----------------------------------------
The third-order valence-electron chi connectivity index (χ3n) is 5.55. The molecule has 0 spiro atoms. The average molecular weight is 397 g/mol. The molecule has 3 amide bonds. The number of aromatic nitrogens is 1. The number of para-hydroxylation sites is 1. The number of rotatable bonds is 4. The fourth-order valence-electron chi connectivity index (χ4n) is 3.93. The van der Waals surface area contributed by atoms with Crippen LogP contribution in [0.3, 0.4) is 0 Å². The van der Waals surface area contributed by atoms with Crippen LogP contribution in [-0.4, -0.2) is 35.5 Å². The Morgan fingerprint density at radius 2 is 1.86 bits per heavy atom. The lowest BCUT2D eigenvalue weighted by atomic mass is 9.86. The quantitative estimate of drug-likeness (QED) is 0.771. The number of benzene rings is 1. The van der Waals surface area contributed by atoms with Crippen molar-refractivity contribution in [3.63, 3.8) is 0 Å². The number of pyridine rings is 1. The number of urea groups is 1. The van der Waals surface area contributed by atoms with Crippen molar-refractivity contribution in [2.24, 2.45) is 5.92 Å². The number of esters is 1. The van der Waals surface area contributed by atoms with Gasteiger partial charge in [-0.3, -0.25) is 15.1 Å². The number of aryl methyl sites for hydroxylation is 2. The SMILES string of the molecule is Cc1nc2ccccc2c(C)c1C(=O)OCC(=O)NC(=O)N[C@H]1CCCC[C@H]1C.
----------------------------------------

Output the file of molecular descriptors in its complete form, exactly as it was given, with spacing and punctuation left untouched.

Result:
The third-order valence-electron chi connectivity index (χ3n) is 5.55. The molecule has 0 spiro atoms. The average molecular weight is 397 g/mol. The molecule has 3 amide bonds. The number of aromatic nitrogens is 1. The number of para-hydroxylation sites is 1. The number of rotatable bonds is 4. The fourth-order valence-electron chi connectivity index (χ4n) is 3.93. The van der Waals surface area contributed by atoms with Crippen LogP contribution in [0.3, 0.4) is 0 Å². The van der Waals surface area contributed by atoms with Crippen LogP contribution in [-0.4, -0.2) is 35.5 Å². The Morgan fingerprint density at radius 2 is 1.86 bits per heavy atom. The lowest BCUT2D eigenvalue weighted by atomic mass is 9.86. The quantitative estimate of drug-likeness (QED) is 0.771. The number of benzene rings is 1. The van der Waals surface area contributed by atoms with Crippen molar-refractivity contribution in [3.63, 3.8) is 0 Å². The number of pyridine rings is 1. The number of urea groups is 1. The van der Waals surface area contributed by atoms with Crippen molar-refractivity contribution in [2.24, 2.45) is 5.92 Å². The number of esters is 1. The van der Waals surface area contributed by atoms with Gasteiger partial charge in [-0.3, -0.25) is 15.1 Å². The number of aryl methyl sites for hydroxylation is 2. The SMILES string of the molecule is Cc1nc2ccccc2c(C)c1C(=O)OCC(=O)NC(=O)N[C@H]1CCCC[C@H]1C.